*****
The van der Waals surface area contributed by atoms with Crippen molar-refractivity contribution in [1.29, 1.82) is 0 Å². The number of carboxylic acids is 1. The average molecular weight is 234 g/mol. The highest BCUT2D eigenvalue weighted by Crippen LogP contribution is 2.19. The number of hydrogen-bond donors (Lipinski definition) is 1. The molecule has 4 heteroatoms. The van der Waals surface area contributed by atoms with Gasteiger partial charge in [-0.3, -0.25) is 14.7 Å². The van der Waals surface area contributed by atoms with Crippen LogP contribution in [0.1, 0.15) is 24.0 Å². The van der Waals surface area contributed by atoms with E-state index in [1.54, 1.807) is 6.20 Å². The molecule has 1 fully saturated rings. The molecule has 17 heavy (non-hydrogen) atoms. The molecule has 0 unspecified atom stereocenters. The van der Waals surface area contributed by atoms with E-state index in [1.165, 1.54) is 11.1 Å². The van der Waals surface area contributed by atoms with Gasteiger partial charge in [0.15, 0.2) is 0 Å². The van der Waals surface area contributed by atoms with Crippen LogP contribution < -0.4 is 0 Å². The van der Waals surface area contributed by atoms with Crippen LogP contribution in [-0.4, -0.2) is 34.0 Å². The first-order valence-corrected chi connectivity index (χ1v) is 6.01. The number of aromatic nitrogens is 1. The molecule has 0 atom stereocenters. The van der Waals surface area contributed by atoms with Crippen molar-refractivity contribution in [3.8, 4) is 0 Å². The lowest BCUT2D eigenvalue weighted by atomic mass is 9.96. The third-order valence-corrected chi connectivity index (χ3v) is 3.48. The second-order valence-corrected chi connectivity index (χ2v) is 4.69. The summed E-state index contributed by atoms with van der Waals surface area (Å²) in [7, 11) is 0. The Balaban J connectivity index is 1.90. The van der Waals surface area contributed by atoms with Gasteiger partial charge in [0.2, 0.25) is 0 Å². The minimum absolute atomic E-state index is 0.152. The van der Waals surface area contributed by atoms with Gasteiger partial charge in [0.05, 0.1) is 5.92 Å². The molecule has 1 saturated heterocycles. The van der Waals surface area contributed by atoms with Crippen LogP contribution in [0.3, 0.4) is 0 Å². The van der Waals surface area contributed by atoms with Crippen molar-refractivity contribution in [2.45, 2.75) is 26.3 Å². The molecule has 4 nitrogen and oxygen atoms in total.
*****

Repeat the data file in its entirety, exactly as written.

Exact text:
The van der Waals surface area contributed by atoms with Crippen molar-refractivity contribution in [1.29, 1.82) is 0 Å². The number of carboxylic acids is 1. The average molecular weight is 234 g/mol. The highest BCUT2D eigenvalue weighted by Crippen LogP contribution is 2.19. The number of hydrogen-bond donors (Lipinski definition) is 1. The molecule has 4 heteroatoms. The van der Waals surface area contributed by atoms with Gasteiger partial charge in [-0.3, -0.25) is 14.7 Å². The van der Waals surface area contributed by atoms with Crippen LogP contribution in [0.1, 0.15) is 24.0 Å². The van der Waals surface area contributed by atoms with E-state index in [1.54, 1.807) is 6.20 Å². The molecule has 1 fully saturated rings. The molecule has 17 heavy (non-hydrogen) atoms. The molecule has 0 unspecified atom stereocenters. The van der Waals surface area contributed by atoms with E-state index in [1.165, 1.54) is 11.1 Å². The van der Waals surface area contributed by atoms with Gasteiger partial charge in [0.15, 0.2) is 0 Å². The van der Waals surface area contributed by atoms with Crippen LogP contribution < -0.4 is 0 Å². The van der Waals surface area contributed by atoms with Crippen LogP contribution in [-0.4, -0.2) is 34.0 Å². The first-order valence-corrected chi connectivity index (χ1v) is 6.01. The number of aromatic nitrogens is 1. The molecule has 0 atom stereocenters. The van der Waals surface area contributed by atoms with Crippen molar-refractivity contribution in [3.8, 4) is 0 Å². The lowest BCUT2D eigenvalue weighted by atomic mass is 9.96. The third-order valence-corrected chi connectivity index (χ3v) is 3.48. The second-order valence-corrected chi connectivity index (χ2v) is 4.69. The summed E-state index contributed by atoms with van der Waals surface area (Å²) in [7, 11) is 0. The Balaban J connectivity index is 1.90. The van der Waals surface area contributed by atoms with Gasteiger partial charge in [0.2, 0.25) is 0 Å². The minimum absolute atomic E-state index is 0.152. The van der Waals surface area contributed by atoms with Gasteiger partial charge in [0.05, 0.1) is 5.92 Å². The molecule has 1 saturated heterocycles. The van der Waals surface area contributed by atoms with Crippen LogP contribution in [0.3, 0.4) is 0 Å². The van der Waals surface area contributed by atoms with Crippen molar-refractivity contribution in [2.45, 2.75) is 26.3 Å². The molecule has 4 nitrogen and oxygen atoms in total.